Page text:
Abstract

Age, isotopic, and detrital zircon data on the Hualapai Limestone Member and Muddy Creek Formation (western United States) constrain the time of the first arrival of the Colorado River on the west side of the Grand Canyon to ca. 6–5 Ma. We propose a karst piracy mechanism, along with a 17–6 Ma western paleo–Grand Canyon, as an alternative explanation for how the Colorado River became integrated across the Kaibab uplift and for the progressive upsection decrease in δ18O and 87Sr/86Sr values of the Hualapai Limestone Member. An earlier Laramide paleocanyon, along which this western paleocanyon followed, can also perhaps explain why no clastic delta exists in the Grand Wash trough.

Karst piracy is a type of stream piracy where a subterranean drainage connection is made under a topographic divide. The process of karst piracy proceeds through five main stages: (1) establishment of a gradient across a topographic divide due to headward erosion into the low side of the divide, (2) leakage in soluble rock along the steepest gradient, (3) expansion of the leakage route into a cave passage that is able to carry a significant volume of water under the divide, (4) stoping and collapse of rock above the underground river, eventually forming a narrow gorge, and (5) widening of the gorge into a canyon. A karst piracy model is proposed here for the Kaibab uplift area that takes into account the structure and hydrology of that area. Other examples of karst piracy operating around the world support our proposition for integrating the Colorado River across the Kaibab uplift in the Grand Canyon.

INTRODUCTION

Past Work

How did the Colorado River cross the Kaibab uplift? Why does the river run nearly south for hundreds of miles, then for no obvious reason turn abruptly southwest to west in the Desert View area of Grand Canyon (Blackwelder, 1934; Fig. 1)? These are questions that have perplexed geologists since John Wesley Powell’s first river trip in 1869.

Babenroth and Strahler (1945) were the first to try and explain how the river may have crossed the Kaibab uplift: it had coursed around the south-plunging nose of the Kaibab upwarp, with scarp retreat being downdip to the south in soft Moenkopi and Chinle shales. Strahler (1948, p. 536) elaborated on the weakness of this model: “…some reason must be shown why the river commenced to cut vertically downward into Paleozoic strata instead of continuing to shift south, downdip, as the Mesozoic beds were progressively stripped away.” Strahler’s (1948) objection is especially true in the case of the very resistant Kaibab Limestone, which has formed the caprock of the Grand Canyon area for many millions of years. According to Dickinson (2013), when encountering nonresistant rock, extensive lowlands are developed across fold crests, but when they encounter resistant strata they migrate laterally down the plunge of the fold until forced to incise downward into harder rock. In this case, what factors would have forced incision into the very resistant Kaibab Limestone, and in what time frame would a Mesozoic scarp still have been present to facilitate the forcing?

Lucchitta (1975, 1984, 1989), in a variation of the Babenroth and Strahler (1945) model, invoked a Miocene Colorado River crossing the nose of the Kaibab uplift along an arcuate strike valley carved in Mesozoic rock and continuing northwestward on the west side of the uplift and into the ancestral Virgin River drainage basin. A number of problems exist with this model. Where is the evidence for Colorado River-type gravels along the west side of the Kaibab uplift or anywhere on the plateaus north of the Grand Canyon? To where did Lucchitta’s (1975, 1984, 1989) supposed Miocene-age ancestral Colorado River flow? Not into the Muddy Creek Formation in the Great Basin (Pederson, 2008). Furthermore, according to the thermochronologic unroofing model of Lee et al. (2013, fig. 9D therein), by the early Miocene (18 Ma) there was no Mesozoic rock in the immediate area of the future Grand Canyon across the Kaibab uplift (river miles ∼80–90).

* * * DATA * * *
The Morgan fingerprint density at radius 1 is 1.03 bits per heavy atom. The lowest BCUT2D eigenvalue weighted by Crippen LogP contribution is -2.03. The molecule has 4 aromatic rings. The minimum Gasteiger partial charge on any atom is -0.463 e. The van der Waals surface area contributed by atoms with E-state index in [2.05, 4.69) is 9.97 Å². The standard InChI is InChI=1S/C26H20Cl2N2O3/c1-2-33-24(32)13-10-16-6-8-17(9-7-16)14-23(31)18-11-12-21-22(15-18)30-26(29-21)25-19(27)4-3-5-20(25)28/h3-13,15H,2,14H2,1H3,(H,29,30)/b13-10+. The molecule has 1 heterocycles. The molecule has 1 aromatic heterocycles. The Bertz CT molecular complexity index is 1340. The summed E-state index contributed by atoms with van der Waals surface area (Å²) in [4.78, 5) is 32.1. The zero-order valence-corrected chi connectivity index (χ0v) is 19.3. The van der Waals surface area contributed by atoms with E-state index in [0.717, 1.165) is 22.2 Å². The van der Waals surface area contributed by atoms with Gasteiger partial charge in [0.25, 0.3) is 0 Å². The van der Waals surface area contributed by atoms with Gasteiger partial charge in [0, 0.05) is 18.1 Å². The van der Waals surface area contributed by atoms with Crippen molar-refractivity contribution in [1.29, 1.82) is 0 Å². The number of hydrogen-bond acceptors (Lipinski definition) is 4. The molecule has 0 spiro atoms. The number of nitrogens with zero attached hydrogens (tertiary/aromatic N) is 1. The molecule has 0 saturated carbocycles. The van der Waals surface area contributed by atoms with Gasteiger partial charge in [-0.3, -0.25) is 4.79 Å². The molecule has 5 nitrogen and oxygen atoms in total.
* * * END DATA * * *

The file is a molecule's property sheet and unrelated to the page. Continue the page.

Blackwelder (1934) originally suggested a lake spillover hypothesis for the upper Colorado River corridor (Fig. 1), where the Colorado River had overflowed a number of lake basins by breaching topographic barriers. Blackwelder’s (1934) regional idea of lake overflow was revived by Meek and Douglass (2001) and Scarborough (2001) and specifically applied to the carving of the Grand Canyon. Meek and Douglass (2001) proposed that a large lake had spilled westward across the Kaibab uplift ca. 6 Ma, thus initiating rapid incision of the canyon. The many arguments against this model were summed up by Dickinson (2011, 2013), who concluded from various lines of evidence that lake spillover is not a viable model.

Hunt (1956) proposed yet another mechanism for crossing the Kaibab uplift, i.e., stream piracy, where headward erosion cuts into, and finally across, a topographic divide. However, even Hunt (1956, p. 85) was suspicious of this mechanism’s validity: “It would indeed have been a unique and precocious gully that cut headward more than 100 miles across the Grand Canyon section to capture streams east of the Kaibab upwarp.” Hunt’s concern was echoed by Spencer and Pearthree (2001), who argued against this mechanism based on characteristic rates of headward erosion in arid climates, and by Pelletier (2010), who calculated that a pre–6 Ma basin west of the Kaibab uplift, such as proposed by Young (2008), would only have been able to headward erode as far as the mid-Grand Canyon and never reach the Kaibab uplift.